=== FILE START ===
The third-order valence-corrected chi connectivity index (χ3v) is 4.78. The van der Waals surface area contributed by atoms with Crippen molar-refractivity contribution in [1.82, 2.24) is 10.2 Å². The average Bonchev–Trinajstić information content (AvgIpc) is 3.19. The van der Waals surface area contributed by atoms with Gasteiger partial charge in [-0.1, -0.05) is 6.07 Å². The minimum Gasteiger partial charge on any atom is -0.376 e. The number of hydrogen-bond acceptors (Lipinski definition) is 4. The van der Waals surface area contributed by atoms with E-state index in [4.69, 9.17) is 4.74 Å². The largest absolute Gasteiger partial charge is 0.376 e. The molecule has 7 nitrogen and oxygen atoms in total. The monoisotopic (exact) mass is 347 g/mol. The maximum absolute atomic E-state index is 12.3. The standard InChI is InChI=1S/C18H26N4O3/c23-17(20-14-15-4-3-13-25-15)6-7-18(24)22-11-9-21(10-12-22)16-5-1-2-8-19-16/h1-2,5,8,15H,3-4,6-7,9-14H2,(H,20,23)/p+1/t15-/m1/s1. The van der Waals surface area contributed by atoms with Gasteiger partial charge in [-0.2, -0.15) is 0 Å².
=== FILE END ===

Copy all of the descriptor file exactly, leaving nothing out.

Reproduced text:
The third-order valence-corrected chi connectivity index (χ3v) is 4.78. The van der Waals surface area contributed by atoms with Crippen molar-refractivity contribution in [1.82, 2.24) is 10.2 Å². The average Bonchev–Trinajstić information content (AvgIpc) is 3.19. The van der Waals surface area contributed by atoms with Gasteiger partial charge in [-0.1, -0.05) is 6.07 Å². The minimum Gasteiger partial charge on any atom is -0.376 e. The number of hydrogen-bond acceptors (Lipinski definition) is 4. The van der Waals surface area contributed by atoms with E-state index in [4.69, 9.17) is 4.74 Å². The largest absolute Gasteiger partial charge is 0.376 e. The molecule has 7 nitrogen and oxygen atoms in total. The monoisotopic (exact) mass is 347 g/mol. The maximum absolute atomic E-state index is 12.3. The standard InChI is InChI=1S/C18H26N4O3/c23-17(20-14-15-4-3-13-25-15)6-7-18(24)22-11-9-21(10-12-22)16-5-1-2-8-19-16/h1-2,5,8,15H,3-4,6-7,9-14H2,(H,20,23)/p+1/t15-/m1/s1. The van der Waals surface area contributed by atoms with Gasteiger partial charge in [-0.2, -0.15) is 0 Å².